A pair of AI developers turned a $10 webcam into a motion-tracking system. It’s like a DIY Kinect with a Google brain. And best of all they named it Skeletron.
Motion-tracking usually requires expensive cameras, high-end computers, and someone to wear a skin-tight bodysuit with those silly plastic balls Velcroed all over. With this project though, all you need is that webcam you’ve had buried in your junk drawer for half a decade:
Using AI for motion-tracking isn’t exactly new; Microsoft’s Kinect was an early example of a consumer product that utilized machine learning. However, it required several sensors and cost $150 – not to mention it’s dead now.
Fleischer and Ayalon’s AI is experimental, but it’s still exciting to see real-time motion tracking happen at all with cheap hardware, especially considering it outputs to a video-game engine already popular with AR and VR developers.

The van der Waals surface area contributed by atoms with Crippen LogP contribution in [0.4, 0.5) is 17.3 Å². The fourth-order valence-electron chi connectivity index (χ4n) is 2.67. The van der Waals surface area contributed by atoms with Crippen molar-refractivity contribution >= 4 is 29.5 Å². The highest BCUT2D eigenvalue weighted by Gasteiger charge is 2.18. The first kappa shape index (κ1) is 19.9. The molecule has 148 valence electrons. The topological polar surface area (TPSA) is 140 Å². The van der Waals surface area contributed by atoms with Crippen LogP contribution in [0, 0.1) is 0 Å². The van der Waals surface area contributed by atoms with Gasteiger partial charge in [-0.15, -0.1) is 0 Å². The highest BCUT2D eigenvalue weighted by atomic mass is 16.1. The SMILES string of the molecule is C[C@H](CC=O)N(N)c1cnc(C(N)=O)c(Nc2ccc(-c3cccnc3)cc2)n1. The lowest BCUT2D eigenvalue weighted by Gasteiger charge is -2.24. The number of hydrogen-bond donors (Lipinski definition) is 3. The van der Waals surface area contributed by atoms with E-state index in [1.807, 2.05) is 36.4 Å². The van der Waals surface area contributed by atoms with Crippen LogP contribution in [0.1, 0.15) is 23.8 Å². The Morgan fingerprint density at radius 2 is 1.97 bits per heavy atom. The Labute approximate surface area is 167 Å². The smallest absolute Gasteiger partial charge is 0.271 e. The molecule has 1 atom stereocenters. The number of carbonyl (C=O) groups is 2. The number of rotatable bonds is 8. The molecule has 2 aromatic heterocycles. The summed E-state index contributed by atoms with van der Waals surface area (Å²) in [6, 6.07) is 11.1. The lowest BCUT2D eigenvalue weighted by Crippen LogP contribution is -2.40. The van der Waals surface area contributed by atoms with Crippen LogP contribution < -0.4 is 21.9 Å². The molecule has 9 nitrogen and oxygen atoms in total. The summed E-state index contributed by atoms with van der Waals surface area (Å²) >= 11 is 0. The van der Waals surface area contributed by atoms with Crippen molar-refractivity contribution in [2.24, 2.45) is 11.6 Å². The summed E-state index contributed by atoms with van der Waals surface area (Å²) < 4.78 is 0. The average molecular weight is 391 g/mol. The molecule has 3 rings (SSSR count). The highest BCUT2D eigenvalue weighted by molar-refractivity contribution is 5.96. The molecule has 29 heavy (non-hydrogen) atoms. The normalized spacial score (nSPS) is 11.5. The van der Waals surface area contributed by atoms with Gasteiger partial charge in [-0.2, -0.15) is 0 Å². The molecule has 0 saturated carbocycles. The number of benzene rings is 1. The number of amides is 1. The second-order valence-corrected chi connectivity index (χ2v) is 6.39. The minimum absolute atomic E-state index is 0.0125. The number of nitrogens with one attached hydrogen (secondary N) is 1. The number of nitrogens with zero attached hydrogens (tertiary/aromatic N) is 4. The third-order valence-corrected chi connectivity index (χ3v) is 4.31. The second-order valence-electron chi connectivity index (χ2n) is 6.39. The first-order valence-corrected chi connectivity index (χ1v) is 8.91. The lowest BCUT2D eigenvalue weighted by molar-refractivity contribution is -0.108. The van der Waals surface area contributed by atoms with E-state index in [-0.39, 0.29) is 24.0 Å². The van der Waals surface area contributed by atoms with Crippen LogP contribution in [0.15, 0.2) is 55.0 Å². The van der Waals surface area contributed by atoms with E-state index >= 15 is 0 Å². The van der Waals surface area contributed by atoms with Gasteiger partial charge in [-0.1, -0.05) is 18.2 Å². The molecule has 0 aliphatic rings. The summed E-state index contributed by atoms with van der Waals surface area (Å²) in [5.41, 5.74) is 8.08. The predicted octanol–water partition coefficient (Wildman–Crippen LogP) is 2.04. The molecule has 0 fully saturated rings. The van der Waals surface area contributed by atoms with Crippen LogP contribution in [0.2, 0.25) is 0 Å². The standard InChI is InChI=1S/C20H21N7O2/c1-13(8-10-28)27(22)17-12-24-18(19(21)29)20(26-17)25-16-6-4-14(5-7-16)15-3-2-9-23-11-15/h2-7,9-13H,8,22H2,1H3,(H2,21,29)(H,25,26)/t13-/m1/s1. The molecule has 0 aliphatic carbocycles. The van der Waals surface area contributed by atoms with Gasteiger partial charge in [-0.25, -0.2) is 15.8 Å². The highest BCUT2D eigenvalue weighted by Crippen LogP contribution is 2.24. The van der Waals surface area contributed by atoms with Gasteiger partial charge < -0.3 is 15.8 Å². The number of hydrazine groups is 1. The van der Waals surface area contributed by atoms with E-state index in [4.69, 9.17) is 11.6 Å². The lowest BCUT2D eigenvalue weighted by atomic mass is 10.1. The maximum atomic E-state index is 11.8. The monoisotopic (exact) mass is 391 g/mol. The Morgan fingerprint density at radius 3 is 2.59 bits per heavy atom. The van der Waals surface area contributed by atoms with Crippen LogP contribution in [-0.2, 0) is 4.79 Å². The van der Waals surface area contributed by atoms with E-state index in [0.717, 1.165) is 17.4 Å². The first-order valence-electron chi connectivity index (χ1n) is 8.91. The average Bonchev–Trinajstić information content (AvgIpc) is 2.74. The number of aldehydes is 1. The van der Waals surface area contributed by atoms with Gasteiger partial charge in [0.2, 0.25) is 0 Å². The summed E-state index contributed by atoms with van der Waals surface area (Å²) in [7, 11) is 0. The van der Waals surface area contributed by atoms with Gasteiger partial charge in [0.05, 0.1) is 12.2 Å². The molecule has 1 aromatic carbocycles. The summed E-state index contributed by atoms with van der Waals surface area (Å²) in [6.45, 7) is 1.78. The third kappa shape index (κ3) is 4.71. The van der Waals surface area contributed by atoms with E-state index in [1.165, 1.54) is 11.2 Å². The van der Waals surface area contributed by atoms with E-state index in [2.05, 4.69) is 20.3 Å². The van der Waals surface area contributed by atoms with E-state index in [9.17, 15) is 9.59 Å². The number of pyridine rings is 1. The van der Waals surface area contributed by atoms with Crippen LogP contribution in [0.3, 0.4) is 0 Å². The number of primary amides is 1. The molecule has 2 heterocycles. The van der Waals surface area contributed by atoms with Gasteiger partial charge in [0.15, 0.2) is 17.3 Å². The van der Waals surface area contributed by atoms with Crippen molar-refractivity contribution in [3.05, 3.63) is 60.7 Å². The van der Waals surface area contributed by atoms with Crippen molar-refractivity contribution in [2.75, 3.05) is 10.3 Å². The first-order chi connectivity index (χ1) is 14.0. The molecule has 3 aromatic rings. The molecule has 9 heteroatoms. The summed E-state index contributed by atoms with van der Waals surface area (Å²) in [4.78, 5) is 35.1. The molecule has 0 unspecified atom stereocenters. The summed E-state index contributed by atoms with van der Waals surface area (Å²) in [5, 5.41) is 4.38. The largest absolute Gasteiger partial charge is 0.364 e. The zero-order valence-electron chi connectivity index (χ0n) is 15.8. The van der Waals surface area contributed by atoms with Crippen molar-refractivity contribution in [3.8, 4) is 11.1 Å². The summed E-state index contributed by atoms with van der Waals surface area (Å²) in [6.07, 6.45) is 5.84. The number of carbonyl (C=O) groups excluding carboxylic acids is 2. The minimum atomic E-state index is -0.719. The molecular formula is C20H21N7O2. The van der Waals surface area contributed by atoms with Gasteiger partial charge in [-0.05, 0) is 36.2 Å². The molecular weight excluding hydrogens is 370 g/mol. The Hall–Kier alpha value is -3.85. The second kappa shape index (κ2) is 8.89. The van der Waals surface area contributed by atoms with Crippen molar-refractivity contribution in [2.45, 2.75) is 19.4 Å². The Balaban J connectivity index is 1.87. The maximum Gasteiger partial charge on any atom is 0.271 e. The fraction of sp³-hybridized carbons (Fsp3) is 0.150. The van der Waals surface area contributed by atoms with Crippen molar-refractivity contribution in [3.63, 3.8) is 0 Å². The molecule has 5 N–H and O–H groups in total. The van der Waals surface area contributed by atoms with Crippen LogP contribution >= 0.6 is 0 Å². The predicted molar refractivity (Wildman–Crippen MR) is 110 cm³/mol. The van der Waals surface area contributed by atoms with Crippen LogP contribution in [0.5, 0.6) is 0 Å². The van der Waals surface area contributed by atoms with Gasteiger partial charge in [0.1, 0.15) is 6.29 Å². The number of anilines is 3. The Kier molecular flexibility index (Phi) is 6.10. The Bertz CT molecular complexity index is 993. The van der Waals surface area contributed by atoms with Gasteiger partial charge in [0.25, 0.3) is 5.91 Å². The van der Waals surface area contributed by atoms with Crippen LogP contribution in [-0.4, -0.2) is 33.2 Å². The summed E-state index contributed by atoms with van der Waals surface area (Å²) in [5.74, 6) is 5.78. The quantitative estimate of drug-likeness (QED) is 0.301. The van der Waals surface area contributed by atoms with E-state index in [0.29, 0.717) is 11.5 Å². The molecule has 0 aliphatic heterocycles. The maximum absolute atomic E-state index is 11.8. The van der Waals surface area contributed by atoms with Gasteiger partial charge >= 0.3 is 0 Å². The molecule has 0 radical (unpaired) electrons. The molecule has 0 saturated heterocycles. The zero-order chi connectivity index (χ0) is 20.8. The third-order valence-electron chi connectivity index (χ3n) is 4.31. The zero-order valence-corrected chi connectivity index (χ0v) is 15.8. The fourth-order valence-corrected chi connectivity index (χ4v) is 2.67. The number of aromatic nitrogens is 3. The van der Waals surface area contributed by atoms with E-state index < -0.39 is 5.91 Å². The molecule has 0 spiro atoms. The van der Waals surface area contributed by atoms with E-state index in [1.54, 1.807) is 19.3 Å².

A software solution for motion-tracking based on open-source AI and dirt-cheap webcams could revolutionize a myriad of industries, not just gaming. It could enable medical professionals analyze movement and gait without the need for highly specialized hardware, which could improve the study of neurological disorders and help with orthopedic rehabilitation.
And, if you watched the video all the way to the end, you’ll see it’s also a cool way to visualize dance moves in real time. It’s always a party when you bring TensorFlow and a webcam.